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Leveraging genome characteristics to improve gene discovery for putamen subcortical brain structure.

  • Author(s): Chen, Chi-Hua
  • Wang, Yunpeng
  • Lo, Min-Tzu
  • Schork, Andrew
  • Fan, Chun-Chieh
  • Holland, Dominic
  • Kauppi, Karolina
  • Smeland, Olav B
  • Djurovic, Srdjan
  • Sanyal, Nilotpal
  • Hibar, Derrek P
  • Thompson, Paul M
  • Thompson, Wesley K
  • Andreassen, Ole A
  • Dale, Anders M
  • et al.
Abstract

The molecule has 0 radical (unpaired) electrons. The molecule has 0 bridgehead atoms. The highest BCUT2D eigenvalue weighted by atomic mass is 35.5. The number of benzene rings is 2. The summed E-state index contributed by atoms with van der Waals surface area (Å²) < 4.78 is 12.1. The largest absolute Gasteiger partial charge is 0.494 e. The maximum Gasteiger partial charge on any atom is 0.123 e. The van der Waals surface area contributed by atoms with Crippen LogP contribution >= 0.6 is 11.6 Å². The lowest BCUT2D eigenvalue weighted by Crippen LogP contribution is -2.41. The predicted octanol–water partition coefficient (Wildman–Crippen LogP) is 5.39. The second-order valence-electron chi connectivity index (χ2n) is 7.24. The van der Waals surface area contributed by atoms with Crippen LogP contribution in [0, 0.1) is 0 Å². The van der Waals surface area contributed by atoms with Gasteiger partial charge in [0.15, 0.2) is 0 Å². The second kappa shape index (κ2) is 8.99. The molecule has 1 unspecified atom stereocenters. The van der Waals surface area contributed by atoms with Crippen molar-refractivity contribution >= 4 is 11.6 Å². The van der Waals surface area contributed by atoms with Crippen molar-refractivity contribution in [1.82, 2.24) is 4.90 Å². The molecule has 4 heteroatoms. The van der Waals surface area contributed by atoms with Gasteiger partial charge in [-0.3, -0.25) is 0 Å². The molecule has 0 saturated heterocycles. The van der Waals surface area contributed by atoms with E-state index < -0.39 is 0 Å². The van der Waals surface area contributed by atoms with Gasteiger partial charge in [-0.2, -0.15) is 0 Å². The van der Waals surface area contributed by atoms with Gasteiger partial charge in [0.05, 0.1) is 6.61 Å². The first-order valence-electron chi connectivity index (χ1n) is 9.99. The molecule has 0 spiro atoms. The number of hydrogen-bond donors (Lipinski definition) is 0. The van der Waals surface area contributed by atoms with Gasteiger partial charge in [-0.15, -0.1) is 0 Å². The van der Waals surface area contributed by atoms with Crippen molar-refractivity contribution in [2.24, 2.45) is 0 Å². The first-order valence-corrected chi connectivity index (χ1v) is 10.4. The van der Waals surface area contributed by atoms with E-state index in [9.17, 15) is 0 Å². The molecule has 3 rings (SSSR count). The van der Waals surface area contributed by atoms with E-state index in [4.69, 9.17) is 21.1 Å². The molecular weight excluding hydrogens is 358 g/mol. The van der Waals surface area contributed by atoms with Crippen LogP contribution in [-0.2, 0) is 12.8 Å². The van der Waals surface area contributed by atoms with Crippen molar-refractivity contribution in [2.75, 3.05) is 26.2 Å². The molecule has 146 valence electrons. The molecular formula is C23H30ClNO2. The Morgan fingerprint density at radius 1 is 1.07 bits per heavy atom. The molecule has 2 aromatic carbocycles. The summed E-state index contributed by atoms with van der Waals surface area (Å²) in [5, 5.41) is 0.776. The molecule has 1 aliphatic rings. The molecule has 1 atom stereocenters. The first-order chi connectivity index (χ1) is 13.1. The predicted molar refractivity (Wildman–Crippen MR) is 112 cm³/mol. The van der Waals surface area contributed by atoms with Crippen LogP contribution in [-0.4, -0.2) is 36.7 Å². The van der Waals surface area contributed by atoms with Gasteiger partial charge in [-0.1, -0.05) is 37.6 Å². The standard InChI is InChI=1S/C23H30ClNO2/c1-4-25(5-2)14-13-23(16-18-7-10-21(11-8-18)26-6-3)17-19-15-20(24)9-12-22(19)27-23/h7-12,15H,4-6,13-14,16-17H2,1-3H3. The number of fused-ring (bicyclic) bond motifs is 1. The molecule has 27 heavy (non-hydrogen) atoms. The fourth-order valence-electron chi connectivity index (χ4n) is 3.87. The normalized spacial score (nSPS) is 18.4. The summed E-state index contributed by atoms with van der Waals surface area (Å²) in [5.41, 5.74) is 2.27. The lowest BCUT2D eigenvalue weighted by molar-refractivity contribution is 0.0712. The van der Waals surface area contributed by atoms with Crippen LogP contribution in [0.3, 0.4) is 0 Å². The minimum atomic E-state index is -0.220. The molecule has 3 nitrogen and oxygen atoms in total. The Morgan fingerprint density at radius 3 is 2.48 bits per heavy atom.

Discovering genetic variants associated with human brain structures is an on-going effort. The ENIGMA consortium conducted genome-wide association studies (GWAS) with standard multi-study analytical methodology and identified several significant single nucleotide polymorphisms (SNPs). Here we employ a novel analytical approach that incorporates functional genome annotations (e.g., exon or 5'UTR), total linkage disequilibrium (LD) scores and heterozygosity to construct enrichment scores for improved identification of relevant SNPs. The method provides increased power to detect associated SNPs by estimating stratum-specific false discovery rate (FDR), where strata are classified according to enrichment scores. Applying this approach to the GWAS summary statistics of putamen volume in the ENIGMA cohort, a total of 15 independent significant SNPs were identified (conditional FDR < 0.05). In contrast, 4 SNPs were found based on standard GWAS analysis (P < 5 × 10-8). These 11 novel loci include GATAD2B, ASCC3, DSCAML1, and HELZ, which are previously implicated in various neural related phenotypes. The current findings demonstrate the boost in power with the annotation-informed FDR method, and provide insight into the genetic architecture of the putamen.

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